In 1987 Paramount undertook one of the bravest gambits in their history. They revived their most famous franchise, Star Trek, as a new, ongoing television series. Unable to afford to bring back the original actors, they created a new ship and a new crew, boldly going where no-one had gone before roughly a century after the events of the original series. Everyone expected the new series to flop badly, but instead it was an instant smash hit. 27 million people watched the pilot and the show would go on to last for seven seasons and 178 episodes (a hundred episodes more than the original series). It spawned no less than three spin-offs (the superb Deep Space Nine and the somewhat-less-accomplished Voyager and Enterprise) and led to a resurrection in small-screen SF shows of all stripes.
It would be fair to say that the series did not start off at its most promising, however. The show spends most of its 25-episode first season finding its feet. Fierce behind-the-scenes battles between Gene Roddenberry and his writers resulted in some muddled scripts, whilst Roddenberry's own vision of an egalitarian, equal future are let down by some dubious sexism (it's not until quite late in the season that the female characters get some interesting storylines and cool moments) and racial stereotyping (the episode Code of Honour is particularly wince-inducing in this regard), severe enough to draw criticism from the show's own star.
What saves the first season from early disintegration is Patrick Stewart's thoughtful and intelligent performance as Captain Jean-Luc Picard. Stewart hits the ground running and never gives anything less than 100% to the role and to the scripts, regardless of how hammy the dialogue or how embarrassing the storyline. His co-stars are more variable but generally improve as the season goes along, with arguably only Denise Crosby not hitting the same level of quality as the rest of the cast by the end of the season. Brent Spiner, in particular, embraces his role as the android Data with enthusiasm and aplomb.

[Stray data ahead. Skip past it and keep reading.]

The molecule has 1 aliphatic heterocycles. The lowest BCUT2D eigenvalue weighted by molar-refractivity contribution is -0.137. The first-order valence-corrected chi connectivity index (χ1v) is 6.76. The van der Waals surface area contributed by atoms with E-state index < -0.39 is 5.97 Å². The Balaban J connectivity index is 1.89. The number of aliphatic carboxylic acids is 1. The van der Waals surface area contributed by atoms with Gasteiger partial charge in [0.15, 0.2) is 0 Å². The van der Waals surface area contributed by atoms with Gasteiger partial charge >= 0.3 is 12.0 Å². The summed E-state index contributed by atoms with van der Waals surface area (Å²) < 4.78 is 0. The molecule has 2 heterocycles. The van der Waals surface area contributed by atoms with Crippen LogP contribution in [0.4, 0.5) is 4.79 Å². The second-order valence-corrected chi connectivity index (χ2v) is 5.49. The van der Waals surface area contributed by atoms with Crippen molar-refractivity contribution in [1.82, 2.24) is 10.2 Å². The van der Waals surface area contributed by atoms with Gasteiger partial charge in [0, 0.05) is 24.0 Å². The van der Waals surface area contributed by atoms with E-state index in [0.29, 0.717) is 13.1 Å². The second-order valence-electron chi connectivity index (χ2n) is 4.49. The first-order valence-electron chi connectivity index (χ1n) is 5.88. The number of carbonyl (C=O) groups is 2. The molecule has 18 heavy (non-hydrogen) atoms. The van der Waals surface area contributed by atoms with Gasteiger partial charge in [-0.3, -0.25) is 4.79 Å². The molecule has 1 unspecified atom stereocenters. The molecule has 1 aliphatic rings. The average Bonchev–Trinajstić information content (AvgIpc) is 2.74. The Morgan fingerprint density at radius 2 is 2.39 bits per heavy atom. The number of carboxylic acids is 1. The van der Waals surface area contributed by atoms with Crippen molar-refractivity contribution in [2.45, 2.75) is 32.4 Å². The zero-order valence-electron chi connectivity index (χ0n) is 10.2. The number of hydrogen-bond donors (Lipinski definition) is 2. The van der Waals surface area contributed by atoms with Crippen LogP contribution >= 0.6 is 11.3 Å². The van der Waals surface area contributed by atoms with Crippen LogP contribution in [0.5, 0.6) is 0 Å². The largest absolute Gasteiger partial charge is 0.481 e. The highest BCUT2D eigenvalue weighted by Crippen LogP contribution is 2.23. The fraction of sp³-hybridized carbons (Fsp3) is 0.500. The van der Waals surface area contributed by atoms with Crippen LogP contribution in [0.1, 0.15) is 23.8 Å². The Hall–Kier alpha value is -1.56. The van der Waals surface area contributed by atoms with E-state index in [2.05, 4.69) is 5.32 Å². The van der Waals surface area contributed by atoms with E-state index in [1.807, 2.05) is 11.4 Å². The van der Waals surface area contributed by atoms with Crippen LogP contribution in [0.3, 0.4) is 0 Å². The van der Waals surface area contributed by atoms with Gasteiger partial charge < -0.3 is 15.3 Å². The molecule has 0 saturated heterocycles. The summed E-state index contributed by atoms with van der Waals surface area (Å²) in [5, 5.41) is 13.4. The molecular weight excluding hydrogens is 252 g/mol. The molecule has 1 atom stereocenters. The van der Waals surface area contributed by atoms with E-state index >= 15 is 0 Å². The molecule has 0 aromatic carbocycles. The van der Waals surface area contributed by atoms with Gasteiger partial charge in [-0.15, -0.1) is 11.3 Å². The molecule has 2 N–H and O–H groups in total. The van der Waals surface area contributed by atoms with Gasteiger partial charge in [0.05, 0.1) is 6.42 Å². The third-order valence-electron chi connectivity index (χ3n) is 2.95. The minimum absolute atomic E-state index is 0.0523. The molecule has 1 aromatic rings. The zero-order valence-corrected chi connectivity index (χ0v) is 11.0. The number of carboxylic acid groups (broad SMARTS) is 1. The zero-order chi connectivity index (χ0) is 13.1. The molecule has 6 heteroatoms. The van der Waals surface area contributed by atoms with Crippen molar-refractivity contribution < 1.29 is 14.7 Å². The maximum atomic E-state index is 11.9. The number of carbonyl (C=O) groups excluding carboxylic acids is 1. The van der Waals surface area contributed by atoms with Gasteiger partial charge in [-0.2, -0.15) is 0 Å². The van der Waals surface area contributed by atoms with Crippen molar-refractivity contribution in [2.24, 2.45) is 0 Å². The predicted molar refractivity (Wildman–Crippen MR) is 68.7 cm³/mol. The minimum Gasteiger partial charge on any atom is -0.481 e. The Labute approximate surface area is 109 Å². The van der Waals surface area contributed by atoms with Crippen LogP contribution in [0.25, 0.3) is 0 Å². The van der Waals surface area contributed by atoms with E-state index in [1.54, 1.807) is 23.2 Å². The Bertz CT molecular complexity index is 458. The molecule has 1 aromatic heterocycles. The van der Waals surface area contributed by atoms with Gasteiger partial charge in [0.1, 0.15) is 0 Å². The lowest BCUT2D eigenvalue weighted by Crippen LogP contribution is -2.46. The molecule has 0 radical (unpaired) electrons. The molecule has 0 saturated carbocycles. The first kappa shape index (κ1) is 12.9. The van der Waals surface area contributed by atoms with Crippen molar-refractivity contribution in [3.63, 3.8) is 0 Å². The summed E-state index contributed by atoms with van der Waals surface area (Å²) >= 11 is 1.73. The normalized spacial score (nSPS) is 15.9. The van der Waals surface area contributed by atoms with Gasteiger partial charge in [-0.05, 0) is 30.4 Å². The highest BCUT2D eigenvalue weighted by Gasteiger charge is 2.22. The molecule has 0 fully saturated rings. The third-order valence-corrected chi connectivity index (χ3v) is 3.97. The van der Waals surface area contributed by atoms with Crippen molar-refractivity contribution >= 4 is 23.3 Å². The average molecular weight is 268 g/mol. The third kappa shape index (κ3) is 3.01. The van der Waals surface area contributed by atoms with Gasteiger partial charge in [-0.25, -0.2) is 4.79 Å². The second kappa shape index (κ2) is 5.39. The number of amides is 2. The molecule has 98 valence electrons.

It can also be said that, generally, the season improves as it goes along. Early episodes include the aforementioned stereotype-filled Code of Honour and the excruciatingly awful Justice (Jogging Aryans try to kill Wesley Crusher for crushing a flowerbed but relent when even their own Space Alien God thing realises this is lame). Elsewhere, the likes of Where No-One Has Gone Before and The Last Outpost hint at potentially interesting ideas, only to be weakened by sloppy execution. The failure of the Ferengi to impress as villains and the difficulty of using the super-powered Q (a fine performance by John de Lancie) too frequently both leave the show without a convincing set of antagonists, although the rise of the Romulans as a threat towards the end of the season does alleviate this issue. Later on we have more solid episodes like 11001001 (which sets up an intriguing alien race, only for them never to appear again), The Arsenal of Freedom (a brainless but nonetheless effective action episode) and Skin of Evil (which, despite one of the worst alien costumes in the show's history and some poor voice work, does offer up some solid dialogue and the biggest shock in the entire show's run), whilst even weaker episodes show some promise. Angel One has an unappealing premise (the crew visit a planet where women are the 'dominant' gender) but there are some surprising flashes of competence (particularly the notion of the women of the planet being larger and stronger than the men, who are all played by actors of limited height) before it falls apart into embarrassing sexism. Symbiosis sets up a genuinely unsettling and complex moral mess for Picard to deal with, but sabotages it with an awful, "Drugs are bad, m'kay," message.